Several other trends are apparent after further examination of the dispersion plots. First, all three modifiers cluster at least weakly with the quinolinium derivatives, as evidenced by the Type B/Type A behavior observed in all cases. Second, the interaction with ACN is the strongest, followed by IPA, then H2O. This is shown by inflection points and CV minima in the individual dispersion plot curves. For example, the SV at the CV minimum (SV@CVmin) is ~ 3750 V for protonated quinoline-2-pyrazole in 0.15% (v/v) IPA (see Figure 2B). This is the condition at which dynamic clustering/de-clustering is at its maximum; at higher SV values, field-induced heating imparts sufficient energy to impede cluster formation under the low-field portion of the waveform. Thus, the higher the SV value at the CV minimum, the stronger the ion-solvent interaction [53, 54]. For the 1.5% (v/v) H2O case shown in Figure 2, SV@CVmin ~ 2500 V, whereas the curve for 0.15% (v/v) ACN (Figure 2A) is approaching a CV minimum by SV ~ 4000 V, indicating that the binding strength of ACN is higher than that of H2O. When the concentration of ACN is increased (and no H2O is present), the slope of the associated dispersion plot becomes steeper, and the inflection point—where the curve changes from positive to negative curvature—moves to higher SV, implying that the CV minimum must also move to higher SV. The same trends are present for experiments with IPA, indicating that both ACN and IPA bind more strongly with the quinolinium derivatives than do H2O. Third, when comparing the magnitude of the CV values for a given SV in the 0.15% (v/v) ACN versus 0.15% (v/v) IPA in Figure 2, the ACN case has a more negative value. This indicates that the dynamic change in ion mobility between the high- and low-field conditions is larger in the case of the ACN modifier. It is worth noting that this is not a consistent trend across all quinoline derivatives. In general, cases in which a second hydrogen-bonding moiety is in close proximity to the site of protonation exhibit larger CV values for IPA than ACN. This is likely related to the formation of larger IPA clusters due to stabilization via an extended hydrogen-bond network about the charge site. In these instances, evaporation of several solvent molecules under the high-field condition would yield a larger dynamic CCS. Finally, significant differences in the curvature of the associated dispersion plots are observed when the IPA or ACN concentration is increased from 0.15 to 1.5% (v/v). In all cases, the dispersion curve inflection points and CV minima are shifted to larger SV values at higher modifier partial pressures. This is consistent with a higher degree of cluster formation and evaporation at higher solvent-vapor pressures.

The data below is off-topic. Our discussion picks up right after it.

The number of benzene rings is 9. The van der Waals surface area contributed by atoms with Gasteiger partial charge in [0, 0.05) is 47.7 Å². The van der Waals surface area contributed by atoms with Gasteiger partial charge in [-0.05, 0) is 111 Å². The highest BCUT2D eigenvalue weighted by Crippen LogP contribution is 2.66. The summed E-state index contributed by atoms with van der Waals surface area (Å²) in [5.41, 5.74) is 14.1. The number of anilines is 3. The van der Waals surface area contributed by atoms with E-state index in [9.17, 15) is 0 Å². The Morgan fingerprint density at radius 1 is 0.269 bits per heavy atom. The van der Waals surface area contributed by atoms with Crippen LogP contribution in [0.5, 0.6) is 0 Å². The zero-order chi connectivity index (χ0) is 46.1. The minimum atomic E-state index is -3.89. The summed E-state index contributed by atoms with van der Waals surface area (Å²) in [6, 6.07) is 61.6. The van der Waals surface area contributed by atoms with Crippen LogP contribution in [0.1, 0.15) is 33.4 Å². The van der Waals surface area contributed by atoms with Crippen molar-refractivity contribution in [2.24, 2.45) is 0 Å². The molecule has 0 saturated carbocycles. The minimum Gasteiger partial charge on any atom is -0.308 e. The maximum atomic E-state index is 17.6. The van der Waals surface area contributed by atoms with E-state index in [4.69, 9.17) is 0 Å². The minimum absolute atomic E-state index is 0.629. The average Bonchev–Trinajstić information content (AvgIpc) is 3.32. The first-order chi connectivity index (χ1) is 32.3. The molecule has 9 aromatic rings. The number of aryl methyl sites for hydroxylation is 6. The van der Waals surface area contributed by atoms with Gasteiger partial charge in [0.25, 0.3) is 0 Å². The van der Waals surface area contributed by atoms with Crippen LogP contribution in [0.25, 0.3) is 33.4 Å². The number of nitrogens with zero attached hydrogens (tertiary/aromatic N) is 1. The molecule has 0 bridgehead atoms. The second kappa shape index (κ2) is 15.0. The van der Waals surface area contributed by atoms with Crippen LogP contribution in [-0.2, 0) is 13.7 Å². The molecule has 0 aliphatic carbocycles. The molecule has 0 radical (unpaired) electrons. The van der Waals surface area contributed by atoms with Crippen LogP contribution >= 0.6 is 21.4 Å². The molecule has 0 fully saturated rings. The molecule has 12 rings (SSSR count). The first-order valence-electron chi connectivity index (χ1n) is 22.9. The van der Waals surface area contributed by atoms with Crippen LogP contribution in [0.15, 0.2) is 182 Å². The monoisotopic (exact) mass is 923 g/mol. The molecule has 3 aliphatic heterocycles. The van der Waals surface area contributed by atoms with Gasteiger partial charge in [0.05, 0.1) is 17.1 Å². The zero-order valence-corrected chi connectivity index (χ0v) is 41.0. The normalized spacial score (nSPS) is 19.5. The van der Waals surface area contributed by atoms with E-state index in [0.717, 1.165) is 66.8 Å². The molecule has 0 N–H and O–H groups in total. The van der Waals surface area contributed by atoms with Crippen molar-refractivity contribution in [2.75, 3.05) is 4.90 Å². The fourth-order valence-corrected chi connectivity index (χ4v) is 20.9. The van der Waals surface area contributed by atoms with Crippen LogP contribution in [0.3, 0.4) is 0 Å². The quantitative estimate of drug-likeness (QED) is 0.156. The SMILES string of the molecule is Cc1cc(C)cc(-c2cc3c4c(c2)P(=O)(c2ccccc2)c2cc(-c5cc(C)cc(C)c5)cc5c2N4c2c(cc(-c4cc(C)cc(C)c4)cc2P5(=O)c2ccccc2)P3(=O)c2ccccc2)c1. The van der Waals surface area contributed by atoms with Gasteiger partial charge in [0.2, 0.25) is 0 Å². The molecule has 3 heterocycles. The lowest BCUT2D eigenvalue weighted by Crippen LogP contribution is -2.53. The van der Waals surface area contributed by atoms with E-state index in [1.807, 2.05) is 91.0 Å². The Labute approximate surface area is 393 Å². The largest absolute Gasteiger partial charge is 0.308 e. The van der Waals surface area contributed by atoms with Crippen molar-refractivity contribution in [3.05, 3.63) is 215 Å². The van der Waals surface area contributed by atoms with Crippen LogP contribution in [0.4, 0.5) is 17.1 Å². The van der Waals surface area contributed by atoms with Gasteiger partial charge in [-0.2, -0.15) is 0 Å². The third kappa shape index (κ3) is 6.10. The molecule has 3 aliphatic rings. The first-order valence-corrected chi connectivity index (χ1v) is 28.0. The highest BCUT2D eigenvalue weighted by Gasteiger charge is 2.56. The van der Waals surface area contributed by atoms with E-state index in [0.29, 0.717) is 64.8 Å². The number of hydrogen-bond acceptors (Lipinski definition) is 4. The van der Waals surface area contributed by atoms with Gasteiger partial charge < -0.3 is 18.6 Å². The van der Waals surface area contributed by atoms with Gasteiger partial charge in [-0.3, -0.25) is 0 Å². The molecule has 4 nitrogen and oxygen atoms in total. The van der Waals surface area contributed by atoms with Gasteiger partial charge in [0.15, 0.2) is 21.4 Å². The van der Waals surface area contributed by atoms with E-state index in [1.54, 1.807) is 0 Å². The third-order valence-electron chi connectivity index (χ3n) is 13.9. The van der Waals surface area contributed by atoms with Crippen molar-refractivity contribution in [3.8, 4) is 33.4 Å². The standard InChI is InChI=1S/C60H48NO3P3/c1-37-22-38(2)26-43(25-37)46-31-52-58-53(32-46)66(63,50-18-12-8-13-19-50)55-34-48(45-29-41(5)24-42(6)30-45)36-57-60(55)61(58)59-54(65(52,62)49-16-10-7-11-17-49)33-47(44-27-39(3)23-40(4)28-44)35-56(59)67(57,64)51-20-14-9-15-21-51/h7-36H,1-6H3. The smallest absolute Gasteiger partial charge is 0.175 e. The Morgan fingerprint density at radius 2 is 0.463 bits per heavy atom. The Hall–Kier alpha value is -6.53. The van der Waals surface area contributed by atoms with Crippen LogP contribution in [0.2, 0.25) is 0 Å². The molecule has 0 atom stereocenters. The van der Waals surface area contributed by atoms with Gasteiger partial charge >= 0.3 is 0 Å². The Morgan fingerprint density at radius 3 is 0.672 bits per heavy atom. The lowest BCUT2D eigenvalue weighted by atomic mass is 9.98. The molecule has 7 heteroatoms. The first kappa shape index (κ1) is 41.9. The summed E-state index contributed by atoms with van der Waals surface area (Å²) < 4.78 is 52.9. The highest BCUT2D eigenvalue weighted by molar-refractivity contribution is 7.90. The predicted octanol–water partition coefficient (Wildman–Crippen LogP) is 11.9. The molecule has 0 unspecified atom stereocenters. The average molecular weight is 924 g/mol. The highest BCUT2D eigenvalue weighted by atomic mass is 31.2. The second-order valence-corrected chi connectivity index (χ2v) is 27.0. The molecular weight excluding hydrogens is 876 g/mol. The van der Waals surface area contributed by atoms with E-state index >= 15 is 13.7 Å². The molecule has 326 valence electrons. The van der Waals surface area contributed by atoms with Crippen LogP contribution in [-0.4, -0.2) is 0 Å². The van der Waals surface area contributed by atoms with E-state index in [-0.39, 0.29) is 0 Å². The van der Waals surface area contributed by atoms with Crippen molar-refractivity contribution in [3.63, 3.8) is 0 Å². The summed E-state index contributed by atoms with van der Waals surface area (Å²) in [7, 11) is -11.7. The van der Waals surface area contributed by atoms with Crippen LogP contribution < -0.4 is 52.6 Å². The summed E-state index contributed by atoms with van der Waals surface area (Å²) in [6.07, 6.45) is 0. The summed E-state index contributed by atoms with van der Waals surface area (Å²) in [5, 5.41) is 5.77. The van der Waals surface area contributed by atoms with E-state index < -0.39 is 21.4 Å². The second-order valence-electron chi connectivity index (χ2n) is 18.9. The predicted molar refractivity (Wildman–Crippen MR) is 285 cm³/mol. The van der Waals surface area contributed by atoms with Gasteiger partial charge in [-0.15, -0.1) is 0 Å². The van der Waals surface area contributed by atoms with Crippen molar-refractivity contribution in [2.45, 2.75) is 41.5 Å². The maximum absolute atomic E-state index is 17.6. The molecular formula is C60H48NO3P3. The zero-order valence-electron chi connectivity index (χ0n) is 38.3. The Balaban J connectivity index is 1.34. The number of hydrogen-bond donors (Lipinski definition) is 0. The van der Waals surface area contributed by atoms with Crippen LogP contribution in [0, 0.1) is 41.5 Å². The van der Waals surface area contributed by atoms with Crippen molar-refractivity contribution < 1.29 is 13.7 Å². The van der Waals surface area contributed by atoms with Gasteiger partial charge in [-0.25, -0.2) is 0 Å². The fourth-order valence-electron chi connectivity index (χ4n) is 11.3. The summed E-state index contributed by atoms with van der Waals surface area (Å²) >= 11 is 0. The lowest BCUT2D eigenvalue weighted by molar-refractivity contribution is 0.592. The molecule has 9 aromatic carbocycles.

To further investigate the hypothesis that ACN binds more strongly than IPA, which in turn binds more strongly than H2O to the quinolinium derivatives, DFT was employed to model the ion-solvent cluster systems. In most cases, the global minimum structure was found to involve an ionic hydrogen bond between the excess proton on the ion and the solvent molecule with the exception of 2-hydroxyquinoline and quinaldic acid, for which the OH group acted as a hydrogen bond donor. Similar observations were reported in reference [54]. See the SI for optimized structures. The calculated standard Gibbs binding energies of single solvent molecules to the various analytes are presented in Table 1. Binding energies are exothermic for all quinolinium derivatives with all three solvents, and the expected trend in relative binding energy is confirmed. The ordering for binding energies is also consistent with the observed differences in DMS behavior between each different protonated quinoline derivative. For example, protonated quinoline-2-pyrazole is expected to have a higher binding energy with H2O than is protonated 2-methyl-8-quinolinamine based on experimental obervations, and this is borne out in calculation (see Table 1). As reported in previous studies [53,53,55], a correlation is observed between the physicochemical properties of the molecular ion and the DMS behavior. The correlation between the Gibbs energies of water binding and the SV@CVmin values for the protonated quinoline derivatives is shown in Figure 3. Also plotted in Figure 3 are the analogous data for the quinolinium derivatives studied in references [53] (blue open circles) and [54] (red open circles). That these data exhibit such correlation across multiple studies provides additional evidence to support the view that DMS trajectories are strongly influenced by ion-solvent interaction potentials and that the DMS technique is a robust means of assessing these interactions. We note, however, that there are instances where predicted binding energies do not correlate with DMS data, despite the otherwise excellent agreement between predicted binding energy and dispersion data. For example, Figs. S.2 (o) and (p) show different DMS behavior for 8-chloro-2-methylquinoline with the addition of IPA or ACN, respectively, although the calculated Gibbs binding energy for this complex solvated by a single molecule of either of these modifiers is nearly identical.